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“Offensive AI” will enable cybercriminals to direct attacks on enterprises while flying under the radar of conventional, rules-based detection tools. That’s according a new survey published by MIT Technology Review Insights and Darktrace, which found that more than half of business leaders believe security strategies based on human-led responses are failing.
The MIT and Darktrace report surveyed more than 300 C-level executives, directors, and managers worldwide to understand how they perceive the cyberthreats that they’re up against. A high percentage of respondents (55%) said that traditional security solutions can’t anticipate new AI-driven attacks while 96% said they’re adopting “defensive AI” to remedy this. Here, “defensive AI” refers to self-learning algorithms that understand normal user, device, and system patterns in an organization and detect unusual activity without relying on historical data.
Sixty-eight percent of the executives surveyed expressed concern regarding attacks employing AI for impersonation and phishing, while a smaller majority said they’re worried about more effective ransomware (57%), misinformation and the undermining of data integrity (56%), and the disruption of remote workers by targeting home networks (53%) enabled by AI. Of the respondents, 43% underlined the damaging potential of deepfakes, or media that takes a person in an existing image, audio recording, or video and replaces them with someone else’s likeness using AI.
As the report’s coauthors write, when offensive AI is thrown into the mix, “fake email” could become nearly indistinguishable from trusted contact messages. And with employees working remotely due to the pandemic, without the security protocols of the office, organizations have seen successful phishing attempts skyrocket. Google registered over 2 million phishing websites since the start of 2020, when the pandemic began — a 19.91% increase compared with 2019.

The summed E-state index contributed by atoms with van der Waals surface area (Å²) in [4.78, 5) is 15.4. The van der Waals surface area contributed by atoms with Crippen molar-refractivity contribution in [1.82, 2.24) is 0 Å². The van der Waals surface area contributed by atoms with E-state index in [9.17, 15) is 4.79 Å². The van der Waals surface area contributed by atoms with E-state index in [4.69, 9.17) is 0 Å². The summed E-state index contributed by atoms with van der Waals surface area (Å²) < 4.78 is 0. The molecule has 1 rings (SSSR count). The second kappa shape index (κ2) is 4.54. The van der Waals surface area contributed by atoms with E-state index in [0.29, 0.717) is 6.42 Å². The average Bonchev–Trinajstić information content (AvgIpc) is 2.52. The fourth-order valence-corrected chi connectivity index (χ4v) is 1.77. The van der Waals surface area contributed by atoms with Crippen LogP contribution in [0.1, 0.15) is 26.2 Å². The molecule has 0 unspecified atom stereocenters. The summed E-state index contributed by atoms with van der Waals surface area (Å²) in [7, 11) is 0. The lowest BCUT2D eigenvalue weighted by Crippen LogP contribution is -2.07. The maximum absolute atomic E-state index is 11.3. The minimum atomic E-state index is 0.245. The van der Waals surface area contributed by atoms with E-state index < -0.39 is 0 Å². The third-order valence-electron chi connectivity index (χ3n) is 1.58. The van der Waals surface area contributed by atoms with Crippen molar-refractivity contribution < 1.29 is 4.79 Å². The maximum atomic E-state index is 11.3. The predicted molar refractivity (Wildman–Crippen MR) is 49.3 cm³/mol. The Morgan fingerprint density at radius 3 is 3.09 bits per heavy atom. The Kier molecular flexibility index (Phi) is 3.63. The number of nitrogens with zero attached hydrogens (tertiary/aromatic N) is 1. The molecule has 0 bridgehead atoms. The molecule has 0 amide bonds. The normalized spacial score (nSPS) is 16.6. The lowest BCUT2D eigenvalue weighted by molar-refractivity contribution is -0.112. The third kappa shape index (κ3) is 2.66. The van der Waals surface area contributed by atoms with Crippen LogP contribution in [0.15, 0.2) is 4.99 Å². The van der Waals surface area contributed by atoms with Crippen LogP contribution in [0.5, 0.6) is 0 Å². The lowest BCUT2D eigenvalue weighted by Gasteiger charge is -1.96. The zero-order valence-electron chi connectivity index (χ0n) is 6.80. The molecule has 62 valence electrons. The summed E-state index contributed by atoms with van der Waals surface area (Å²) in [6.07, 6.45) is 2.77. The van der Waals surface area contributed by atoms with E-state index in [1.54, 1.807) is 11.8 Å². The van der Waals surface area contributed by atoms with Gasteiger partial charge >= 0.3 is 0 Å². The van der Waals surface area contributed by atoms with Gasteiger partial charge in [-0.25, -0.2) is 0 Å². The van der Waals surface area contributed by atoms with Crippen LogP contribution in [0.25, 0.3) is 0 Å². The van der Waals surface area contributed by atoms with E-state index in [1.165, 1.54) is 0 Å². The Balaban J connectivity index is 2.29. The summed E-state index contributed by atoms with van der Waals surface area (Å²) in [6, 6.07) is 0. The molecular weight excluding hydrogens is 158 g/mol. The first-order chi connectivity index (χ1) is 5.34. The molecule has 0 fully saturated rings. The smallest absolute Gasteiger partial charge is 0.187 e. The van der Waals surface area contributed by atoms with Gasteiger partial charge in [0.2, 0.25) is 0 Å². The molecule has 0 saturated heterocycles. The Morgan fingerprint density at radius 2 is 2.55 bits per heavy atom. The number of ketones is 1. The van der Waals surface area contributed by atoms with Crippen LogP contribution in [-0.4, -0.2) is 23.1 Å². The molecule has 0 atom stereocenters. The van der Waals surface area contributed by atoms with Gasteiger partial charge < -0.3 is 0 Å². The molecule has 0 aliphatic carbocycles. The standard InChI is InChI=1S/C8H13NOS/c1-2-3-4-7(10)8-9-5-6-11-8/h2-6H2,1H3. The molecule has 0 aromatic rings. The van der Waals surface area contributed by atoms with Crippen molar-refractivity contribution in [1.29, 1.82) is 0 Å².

Businesses are increasingly placing their faith in defensive AI to combat the growing cyberthreats. Known as an autonomous response, defensive AI can interrupt in-progress attacks without affecting day-to-day business. For example, given a strain of ransomware that an enterprise hasn’t encountered in the past, defensive AI can identify the novel and abnormal patterns of behavior and stop the ransomware even if it isn’t associated with publicly known compromise indicators (e.g., blacklisted command-and-control domains or malware file hashes).
According to the survey, 44% of executives are assessing AI-enabled security systems and 38% are deploying autonomous response technology. This agrees with findings from Statista. In a 2019 analysis, the firm reported that around 80% of executives in the telecommunications industry believe their organization wouldn’t be able to respond to cyberattacks without AI.
Reflecting the pace of adoption, the AI in cybersecurity market will reach $38.2 billion in value by 2026, Markets and Markets projects. That’s up from $8.8 billion in 2019, representing a compound annual growth rate of around 23.3%.
“With the onset of AI-powered attacks, organizations need to reform their strategies quickly, be prepared to defend their digital assets with AI, and regain the advantage over this new wave of sophisticated attacks,” the reports coauthors wrote. “By automating the process of threat detection, investigation, and response, AI augments human IT security teams by stopping threats as soon as they emerge, so people have the time to focus on more strategic tasks at hand.”
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